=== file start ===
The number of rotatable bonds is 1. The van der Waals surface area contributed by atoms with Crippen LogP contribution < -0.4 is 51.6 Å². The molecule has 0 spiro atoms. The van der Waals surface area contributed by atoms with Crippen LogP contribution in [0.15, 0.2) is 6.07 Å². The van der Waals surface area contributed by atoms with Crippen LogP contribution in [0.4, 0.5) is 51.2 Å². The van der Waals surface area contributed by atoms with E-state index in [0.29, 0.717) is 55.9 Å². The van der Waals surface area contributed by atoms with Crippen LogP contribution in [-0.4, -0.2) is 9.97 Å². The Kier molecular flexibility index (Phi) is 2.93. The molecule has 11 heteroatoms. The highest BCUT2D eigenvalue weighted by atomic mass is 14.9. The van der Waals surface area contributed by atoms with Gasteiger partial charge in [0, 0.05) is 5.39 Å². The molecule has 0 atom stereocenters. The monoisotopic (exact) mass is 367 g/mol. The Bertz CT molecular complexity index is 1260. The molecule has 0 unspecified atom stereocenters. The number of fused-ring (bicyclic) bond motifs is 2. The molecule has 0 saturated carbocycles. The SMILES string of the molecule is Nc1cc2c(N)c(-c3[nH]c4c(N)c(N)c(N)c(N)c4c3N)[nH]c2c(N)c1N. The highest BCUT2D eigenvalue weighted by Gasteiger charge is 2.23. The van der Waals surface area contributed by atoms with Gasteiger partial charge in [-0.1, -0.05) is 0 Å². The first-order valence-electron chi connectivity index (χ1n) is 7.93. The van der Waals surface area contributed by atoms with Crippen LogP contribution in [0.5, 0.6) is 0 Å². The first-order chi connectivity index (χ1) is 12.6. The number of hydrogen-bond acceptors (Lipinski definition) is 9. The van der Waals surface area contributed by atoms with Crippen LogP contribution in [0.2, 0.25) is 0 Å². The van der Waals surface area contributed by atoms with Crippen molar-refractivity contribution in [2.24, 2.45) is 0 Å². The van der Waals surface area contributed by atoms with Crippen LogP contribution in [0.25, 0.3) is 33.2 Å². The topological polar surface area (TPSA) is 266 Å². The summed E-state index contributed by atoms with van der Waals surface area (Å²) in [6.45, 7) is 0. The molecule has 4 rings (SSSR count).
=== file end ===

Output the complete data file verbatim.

The number of rotatable bonds is 1. The van der Waals surface area contributed by atoms with Crippen LogP contribution < -0.4 is 51.6 Å². The molecule has 0 spiro atoms. The van der Waals surface area contributed by atoms with Crippen LogP contribution in [0.15, 0.2) is 6.07 Å². The van der Waals surface area contributed by atoms with Crippen LogP contribution in [0.4, 0.5) is 51.2 Å². The van der Waals surface area contributed by atoms with E-state index in [0.29, 0.717) is 55.9 Å². The van der Waals surface area contributed by atoms with Crippen LogP contribution in [-0.4, -0.2) is 9.97 Å². The Kier molecular flexibility index (Phi) is 2.93. The molecule has 11 heteroatoms. The highest BCUT2D eigenvalue weighted by atomic mass is 14.9. The van der Waals surface area contributed by atoms with Gasteiger partial charge in [0, 0.05) is 5.39 Å². The molecule has 0 atom stereocenters. The monoisotopic (exact) mass is 367 g/mol. The Bertz CT molecular complexity index is 1260. The molecule has 0 unspecified atom stereocenters. The number of fused-ring (bicyclic) bond motifs is 2. The molecule has 0 saturated carbocycles. The SMILES string of the molecule is Nc1cc2c(N)c(-c3[nH]c4c(N)c(N)c(N)c(N)c4c3N)[nH]c2c(N)c1N. The highest BCUT2D eigenvalue weighted by Gasteiger charge is 2.23. The van der Waals surface area contributed by atoms with Gasteiger partial charge in [-0.1, -0.05) is 0 Å². The first-order valence-electron chi connectivity index (χ1n) is 7.93. The van der Waals surface area contributed by atoms with Crippen LogP contribution in [0.5, 0.6) is 0 Å². The first-order chi connectivity index (χ1) is 12.6. The number of hydrogen-bond acceptors (Lipinski definition) is 9. The van der Waals surface area contributed by atoms with Crippen LogP contribution in [0.2, 0.25) is 0 Å². The van der Waals surface area contributed by atoms with Crippen molar-refractivity contribution in [2.24, 2.45) is 0 Å². The van der Waals surface area contributed by atoms with Crippen LogP contribution in [0.25, 0.3) is 33.2 Å². The topological polar surface area (TPSA) is 266 Å². The summed E-state index contributed by atoms with van der Waals surface area (Å²) in [6.45, 7) is 0. The molecule has 4 rings (SSSR count).